The three men put their backs together, their swords drawn and ready. Einarr watched the front door, Naudrek the kitchen, Hrug the fireplace. Minutes passed: nothing happened.

“You’re sure it’s coming?”

“It breached the alfs’ ward.” Something equally powerful had, anyway, and he had no reason to believe this island harbored two such artifacts. Hrug grunted. Einarr risked a glance over his shoulder, but the man merely acknowledged his answer. “Don’t underestimate the Shroud. It played me for a fool once before. It may simply be waiting for us to drop our guard.”

“If that’s the case, what’s to prevent it just moving on to the ship?”

“I believe there’s something it wants to accomplish here… although I couldn’t tell you what. Any of the rest of these fellows on your crew?”

“Afraid not.”

“Then either it’s looking to hitch a ride with one of you, or it’s looking to kill again before it leaves. You seen anyone obviously slumming it here the last few nights?”

“Just you, but that don’t mean much.”

Einarr grunted. “This could be a long night, then.”

“All the more reason to lend a hand, don’t you think?” Naudrek grinned at Einarr over his shoulder. Einarr grinned back.

“Couldn’t have said it better.”


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Hi everyone. Thanks for reading! 

If you like what you read, it would really mean a lot to me if you clicked through to Top Web Fiction and voted for Einarr there. It’s a visibility boost in the ever-growing genre of web fiction, and that helps me out a lot. There’s no sign-up, and votes refresh every 7 days.

If you’re all caught up and looking for something a little longer to read, I also have other works available on Amazon.Or, if you happen to not like Amazon you can also get the Einarr ebook through Draft2Digital, B&N, Apple, Kobo… you get the idea. Direct links are available here.

Lastly, if you really like what I’m doing, I also have a Patreon account running with some fun bonuses available.

7.28 – Bells

Bowl of porridge in hand, the Singer came and sat across from Einarr at breakfast the next morning. “I’m told,” she said, lifting a spoonful. “That you wanted to talk to me. You looking for a battle chanter?”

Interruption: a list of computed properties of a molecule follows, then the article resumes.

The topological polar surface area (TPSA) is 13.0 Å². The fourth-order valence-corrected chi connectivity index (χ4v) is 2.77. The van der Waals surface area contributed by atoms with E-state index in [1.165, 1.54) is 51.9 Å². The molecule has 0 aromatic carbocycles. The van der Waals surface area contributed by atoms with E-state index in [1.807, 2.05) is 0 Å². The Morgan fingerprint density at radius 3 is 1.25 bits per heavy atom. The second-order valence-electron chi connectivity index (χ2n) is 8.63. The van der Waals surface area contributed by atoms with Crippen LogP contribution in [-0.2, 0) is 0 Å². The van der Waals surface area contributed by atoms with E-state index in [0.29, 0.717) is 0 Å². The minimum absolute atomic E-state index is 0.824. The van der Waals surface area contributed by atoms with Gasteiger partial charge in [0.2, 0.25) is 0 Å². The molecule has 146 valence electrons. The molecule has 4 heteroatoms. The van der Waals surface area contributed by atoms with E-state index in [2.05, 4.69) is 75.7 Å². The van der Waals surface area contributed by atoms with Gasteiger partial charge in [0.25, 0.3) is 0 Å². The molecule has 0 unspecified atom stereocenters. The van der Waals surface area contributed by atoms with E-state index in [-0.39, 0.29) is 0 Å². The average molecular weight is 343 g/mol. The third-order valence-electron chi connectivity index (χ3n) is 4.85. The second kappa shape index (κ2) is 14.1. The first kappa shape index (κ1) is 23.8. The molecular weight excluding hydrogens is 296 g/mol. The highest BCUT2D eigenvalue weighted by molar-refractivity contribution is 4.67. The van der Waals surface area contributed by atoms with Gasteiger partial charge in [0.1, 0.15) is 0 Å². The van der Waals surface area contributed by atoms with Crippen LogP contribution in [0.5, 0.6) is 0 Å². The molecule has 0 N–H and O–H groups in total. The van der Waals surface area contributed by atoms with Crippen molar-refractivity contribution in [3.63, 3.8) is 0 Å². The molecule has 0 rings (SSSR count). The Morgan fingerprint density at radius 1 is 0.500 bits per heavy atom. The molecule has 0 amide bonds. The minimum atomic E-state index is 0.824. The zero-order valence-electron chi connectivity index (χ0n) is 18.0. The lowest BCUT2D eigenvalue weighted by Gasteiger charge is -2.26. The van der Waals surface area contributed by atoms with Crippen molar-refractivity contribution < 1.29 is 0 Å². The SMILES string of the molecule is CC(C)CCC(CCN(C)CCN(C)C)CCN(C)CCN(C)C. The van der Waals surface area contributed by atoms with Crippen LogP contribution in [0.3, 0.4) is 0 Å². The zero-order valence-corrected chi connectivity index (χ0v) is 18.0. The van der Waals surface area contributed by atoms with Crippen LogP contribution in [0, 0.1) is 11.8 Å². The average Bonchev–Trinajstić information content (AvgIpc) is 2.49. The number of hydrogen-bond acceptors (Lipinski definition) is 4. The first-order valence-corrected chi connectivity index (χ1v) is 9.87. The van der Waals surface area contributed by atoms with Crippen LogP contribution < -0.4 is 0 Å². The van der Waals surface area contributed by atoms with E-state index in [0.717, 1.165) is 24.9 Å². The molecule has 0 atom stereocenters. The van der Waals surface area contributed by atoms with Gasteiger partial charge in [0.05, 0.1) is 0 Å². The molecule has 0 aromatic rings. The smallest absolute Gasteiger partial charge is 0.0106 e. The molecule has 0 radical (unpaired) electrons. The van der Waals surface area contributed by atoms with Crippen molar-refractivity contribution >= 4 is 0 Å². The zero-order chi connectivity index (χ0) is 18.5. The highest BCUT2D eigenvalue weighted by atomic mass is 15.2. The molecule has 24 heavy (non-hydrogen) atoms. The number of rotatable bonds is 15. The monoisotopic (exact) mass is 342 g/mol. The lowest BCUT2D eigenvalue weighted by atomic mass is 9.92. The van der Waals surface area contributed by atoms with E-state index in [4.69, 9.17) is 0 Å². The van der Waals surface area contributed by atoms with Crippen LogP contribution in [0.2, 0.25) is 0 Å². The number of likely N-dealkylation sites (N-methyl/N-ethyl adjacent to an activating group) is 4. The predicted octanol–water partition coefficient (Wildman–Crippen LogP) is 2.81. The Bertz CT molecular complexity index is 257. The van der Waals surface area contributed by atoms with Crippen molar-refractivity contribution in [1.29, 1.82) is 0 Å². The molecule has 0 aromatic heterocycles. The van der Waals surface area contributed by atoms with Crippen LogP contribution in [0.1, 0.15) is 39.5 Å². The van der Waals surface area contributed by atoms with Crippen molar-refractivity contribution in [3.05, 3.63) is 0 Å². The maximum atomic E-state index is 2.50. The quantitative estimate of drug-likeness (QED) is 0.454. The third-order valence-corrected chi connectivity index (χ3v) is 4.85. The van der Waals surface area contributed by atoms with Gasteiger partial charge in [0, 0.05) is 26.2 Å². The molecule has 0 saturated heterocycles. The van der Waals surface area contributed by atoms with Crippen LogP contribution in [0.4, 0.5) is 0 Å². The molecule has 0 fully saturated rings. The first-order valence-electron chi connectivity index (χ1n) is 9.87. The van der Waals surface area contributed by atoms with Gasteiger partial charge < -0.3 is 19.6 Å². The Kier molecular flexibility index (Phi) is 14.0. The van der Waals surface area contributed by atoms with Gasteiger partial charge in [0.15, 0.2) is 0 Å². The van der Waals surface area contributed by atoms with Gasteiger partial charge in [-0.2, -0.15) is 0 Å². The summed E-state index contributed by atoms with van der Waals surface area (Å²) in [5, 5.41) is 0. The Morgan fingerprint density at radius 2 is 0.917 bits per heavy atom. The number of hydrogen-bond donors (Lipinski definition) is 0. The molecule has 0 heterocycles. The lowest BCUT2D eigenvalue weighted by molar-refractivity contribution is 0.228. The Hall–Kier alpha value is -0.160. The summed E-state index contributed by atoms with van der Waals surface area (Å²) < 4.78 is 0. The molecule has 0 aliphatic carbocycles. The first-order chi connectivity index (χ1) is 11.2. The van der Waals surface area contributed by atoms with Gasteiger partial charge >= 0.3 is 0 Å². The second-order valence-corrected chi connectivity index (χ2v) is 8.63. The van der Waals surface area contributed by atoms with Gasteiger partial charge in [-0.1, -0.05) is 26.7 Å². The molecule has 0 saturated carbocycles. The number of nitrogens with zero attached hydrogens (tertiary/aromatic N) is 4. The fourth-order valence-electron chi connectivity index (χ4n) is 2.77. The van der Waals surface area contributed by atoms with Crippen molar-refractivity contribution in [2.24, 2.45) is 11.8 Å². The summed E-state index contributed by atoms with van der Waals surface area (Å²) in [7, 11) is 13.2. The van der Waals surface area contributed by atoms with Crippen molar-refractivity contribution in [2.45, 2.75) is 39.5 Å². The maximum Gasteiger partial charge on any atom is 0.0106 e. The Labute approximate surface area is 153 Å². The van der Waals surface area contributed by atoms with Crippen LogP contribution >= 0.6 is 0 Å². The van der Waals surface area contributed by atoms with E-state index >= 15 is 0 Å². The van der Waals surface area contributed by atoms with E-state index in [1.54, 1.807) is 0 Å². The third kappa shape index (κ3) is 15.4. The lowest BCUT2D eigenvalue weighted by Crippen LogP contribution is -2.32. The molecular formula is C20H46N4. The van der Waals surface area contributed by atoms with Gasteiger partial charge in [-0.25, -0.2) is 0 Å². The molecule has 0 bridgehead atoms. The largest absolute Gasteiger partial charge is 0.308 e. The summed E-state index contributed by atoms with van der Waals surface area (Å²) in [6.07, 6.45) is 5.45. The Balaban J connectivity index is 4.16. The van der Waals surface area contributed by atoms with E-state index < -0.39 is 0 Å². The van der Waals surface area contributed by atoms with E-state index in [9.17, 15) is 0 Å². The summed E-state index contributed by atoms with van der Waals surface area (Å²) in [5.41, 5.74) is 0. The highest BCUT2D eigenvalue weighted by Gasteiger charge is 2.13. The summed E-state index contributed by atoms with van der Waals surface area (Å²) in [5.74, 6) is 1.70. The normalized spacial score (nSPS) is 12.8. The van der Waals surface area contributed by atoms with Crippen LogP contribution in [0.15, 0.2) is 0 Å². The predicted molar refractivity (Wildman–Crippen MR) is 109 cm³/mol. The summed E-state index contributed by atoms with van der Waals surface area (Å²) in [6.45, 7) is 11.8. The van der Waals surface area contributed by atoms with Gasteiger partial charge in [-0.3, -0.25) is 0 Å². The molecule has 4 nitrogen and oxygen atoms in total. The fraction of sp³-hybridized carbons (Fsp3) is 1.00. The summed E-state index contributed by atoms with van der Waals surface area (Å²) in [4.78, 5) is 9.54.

Einarr smiled and shook his head, giving himself a chance to swallow. “Not exactly – although I will be in the spring, I expect.”

“Need rites performed? That’s not really…”

“Actually, I was hoping you could interpret something for me.”

She blinked. “Are you sure you need a Singer?”

“It’s a bit of a musical puzzle, you see.”

Now she looked intrigued, so Einarr described the vision his runestone had given him. When he finished, a distinctly amused smile appeared on her face.

“A puzzle for a warrior, perhaps, but plain as day to a Singer. The answer you’re looking for is ‘resonance,’ and it’s the principle that all Song Magic is based on.”

Einarr furrowed his brow, still not sure what she meant.

“A Singer creates an emotional effect with her choice of Song, and then the Song resonates with her listeners and the effect is amplified. The better we are, the more control we have over this resonance. In the same way, this Shroud you seek appears to resonate with fire. It grows stronger when exposed to fire, or when a rune is used to produce it.”

“So if I want to ‘wake up’ Sinmora, intentionally…”

“You need to figure out what she was resonating with. I suspect the answer is actually not ice, or the ice ward would not have been consumed.”

Now Einarr nodded, his face brightening. “Thank you. I think I at least know where to start, now.”

She smiled again – prettily, he thought, but no match for Runa’s. “My pleasure. Let me know if you want help figuring out what: you’ve got me curious now.”

“I’ll keep that in mind. But first I have a dive to locate. Heh – come to think of it, there was a bell associated with that, too.”

Now she laughed. “Afraid I can’t help you there. I’m Singing here precisely to avoid that sort of place – at least until I find a ship.”